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Why 'It's Time to Join the Revolution' and Video Isn't Killing the Snapchat Star

© AFP 2021 / Lionel BonaventureThe logo of mobile app "Snapchat" is displayed on a tablet on January 2, 2014 in Paris.
The logo of mobile app Snapchat is displayed on a tablet on January 2, 2014 in Paris. - Sputnik International
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Social media company Snapchat is smashing it in the online popularity stakes following reports it has 150 million active users each day, worldwide.

Snapchat is basically an app for a smartphone that can send multimedia messages, like a photograph or a short video, "snaps" that can also include text or effects.

The trick is, is that the image or video can only be viewed for a certain amount of time — between one and ten seconds before it disappears. This transient, instant and short shelf-life approach to social media is proving to be very popular.

​According to a new report from eMarketer, the company, based in California is set to see a 27.2 percent increase in users during 2016, growing by a further 13.6 percent in 2017, outpacing rivals like Facebook and Twitter.

​"Snapchat is still very much in its growth phase. Having launched in September 2011 it's still the newest out of Twitter, Facebook and Instagram," Jodie Cook of JC Social Media told Sputnik.

"As a business, they've learnt from all their rivals' previous mistakes, taken what's worked well and built a fun and functional communication tool."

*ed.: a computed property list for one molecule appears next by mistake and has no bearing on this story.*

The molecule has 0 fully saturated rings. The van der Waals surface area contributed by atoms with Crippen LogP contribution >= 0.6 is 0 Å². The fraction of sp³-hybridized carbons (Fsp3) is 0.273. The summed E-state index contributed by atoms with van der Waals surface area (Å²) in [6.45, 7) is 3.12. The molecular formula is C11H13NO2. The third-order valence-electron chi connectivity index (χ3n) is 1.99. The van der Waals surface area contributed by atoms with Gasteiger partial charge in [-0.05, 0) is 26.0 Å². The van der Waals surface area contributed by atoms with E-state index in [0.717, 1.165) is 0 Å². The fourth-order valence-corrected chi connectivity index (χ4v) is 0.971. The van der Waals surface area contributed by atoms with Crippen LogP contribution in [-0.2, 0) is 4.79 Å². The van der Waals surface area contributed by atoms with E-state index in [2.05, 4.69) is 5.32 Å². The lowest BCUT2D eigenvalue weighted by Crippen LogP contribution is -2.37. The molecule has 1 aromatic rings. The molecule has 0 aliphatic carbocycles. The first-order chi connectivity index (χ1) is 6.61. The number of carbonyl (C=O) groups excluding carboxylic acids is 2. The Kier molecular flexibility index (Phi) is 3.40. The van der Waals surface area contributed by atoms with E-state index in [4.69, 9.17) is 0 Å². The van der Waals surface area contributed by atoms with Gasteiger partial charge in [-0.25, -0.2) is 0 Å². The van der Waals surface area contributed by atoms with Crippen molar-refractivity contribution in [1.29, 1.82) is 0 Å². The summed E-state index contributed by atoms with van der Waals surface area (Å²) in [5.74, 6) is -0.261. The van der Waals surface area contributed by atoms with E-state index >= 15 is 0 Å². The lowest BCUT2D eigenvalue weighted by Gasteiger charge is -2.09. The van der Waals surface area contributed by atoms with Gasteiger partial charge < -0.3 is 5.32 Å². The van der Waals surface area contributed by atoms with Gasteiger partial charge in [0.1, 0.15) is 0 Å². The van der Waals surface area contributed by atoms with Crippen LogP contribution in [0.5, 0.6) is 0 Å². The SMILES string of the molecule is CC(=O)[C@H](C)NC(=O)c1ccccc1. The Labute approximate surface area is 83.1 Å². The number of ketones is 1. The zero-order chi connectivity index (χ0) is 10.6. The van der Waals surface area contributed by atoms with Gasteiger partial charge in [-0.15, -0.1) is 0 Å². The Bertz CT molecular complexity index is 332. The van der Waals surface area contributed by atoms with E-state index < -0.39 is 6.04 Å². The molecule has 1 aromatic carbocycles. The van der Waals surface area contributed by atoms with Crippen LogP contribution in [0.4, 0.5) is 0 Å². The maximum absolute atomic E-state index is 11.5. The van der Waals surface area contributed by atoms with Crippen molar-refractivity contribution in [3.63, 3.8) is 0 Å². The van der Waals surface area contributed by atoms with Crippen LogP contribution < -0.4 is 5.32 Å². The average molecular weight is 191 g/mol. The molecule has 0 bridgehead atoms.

The Revolution Will Be Instant

As for what's keeping the social media site fresh, Cook believes it's down to the company constantly changing and rolling out new features.

"This keeps users engaged," Cook said.

"It also means it keeps itself in the news and the Facebook feeds of people who may decide it's time to join the revolution."

​Snapchat is prolifically used by teenagers, according to eMarketer, the apps' user base in the US is 70 percent millennials.

However, it's expected that in the not too distant future, Snapchat will become more popular with older users perhaps more familiar with Twitter and Facebook. This, according to social media will throw up new challenged for the fledgling social media site.

But the millennials aren't expected to become bored of it just yet, due to the company's decision to sponsor new features to make money. "Snapchat have also chosen clever monetization routes, particularly through sponsorship of new features and filters for example," Cook told Sputnik.

"This is potentially why we've yet to see the kind of user fatigue that we've seen on Facebook and Twitter who have used far more direct monetization tactics."

​Unlike its content, it seems Snapchat's appeal will take longer than ten seconds to disappear.

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